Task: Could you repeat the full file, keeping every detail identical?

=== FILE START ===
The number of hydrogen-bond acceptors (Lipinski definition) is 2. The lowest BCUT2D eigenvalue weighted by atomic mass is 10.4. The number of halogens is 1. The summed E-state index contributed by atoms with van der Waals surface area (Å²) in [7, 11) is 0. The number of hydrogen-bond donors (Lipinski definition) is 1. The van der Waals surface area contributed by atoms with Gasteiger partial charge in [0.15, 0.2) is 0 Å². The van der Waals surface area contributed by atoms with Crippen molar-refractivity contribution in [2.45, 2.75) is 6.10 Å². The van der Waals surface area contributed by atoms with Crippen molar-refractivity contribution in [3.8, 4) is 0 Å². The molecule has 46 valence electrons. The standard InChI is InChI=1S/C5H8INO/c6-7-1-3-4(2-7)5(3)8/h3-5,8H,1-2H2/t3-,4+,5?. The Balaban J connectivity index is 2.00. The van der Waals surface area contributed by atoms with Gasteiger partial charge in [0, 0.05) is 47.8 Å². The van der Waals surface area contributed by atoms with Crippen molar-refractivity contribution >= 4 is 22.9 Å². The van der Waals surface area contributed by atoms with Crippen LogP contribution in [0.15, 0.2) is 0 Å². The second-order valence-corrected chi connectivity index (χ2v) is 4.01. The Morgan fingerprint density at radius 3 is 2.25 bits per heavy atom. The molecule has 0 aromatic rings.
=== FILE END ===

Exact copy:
The number of hydrogen-bond acceptors (Lipinski definition) is 2. The lowest BCUT2D eigenvalue weighted by atomic mass is 10.4. The number of halogens is 1. The summed E-state index contributed by atoms with van der Waals surface area (Å²) in [7, 11) is 0. The number of hydrogen-bond donors (Lipinski definition) is 1. The van der Waals surface area contributed by atoms with Gasteiger partial charge in [0.15, 0.2) is 0 Å². The van der Waals surface area contributed by atoms with Crippen molar-refractivity contribution in [2.45, 2.75) is 6.10 Å². The van der Waals surface area contributed by atoms with Crippen molar-refractivity contribution in [3.8, 4) is 0 Å². The molecule has 46 valence electrons. The standard InChI is InChI=1S/C5H8INO/c6-7-1-3-4(2-7)5(3)8/h3-5,8H,1-2H2/t3-,4+,5?. The Balaban J connectivity index is 2.00. The van der Waals surface area contributed by atoms with Gasteiger partial charge in [0, 0.05) is 47.8 Å². The van der Waals surface area contributed by atoms with Crippen molar-refractivity contribution >= 4 is 22.9 Å². The van der Waals surface area contributed by atoms with Crippen LogP contribution in [0.15, 0.2) is 0 Å². The second-order valence-corrected chi connectivity index (χ2v) is 4.01. The Morgan fingerprint density at radius 3 is 2.25 bits per heavy atom. The molecule has 0 aromatic rings.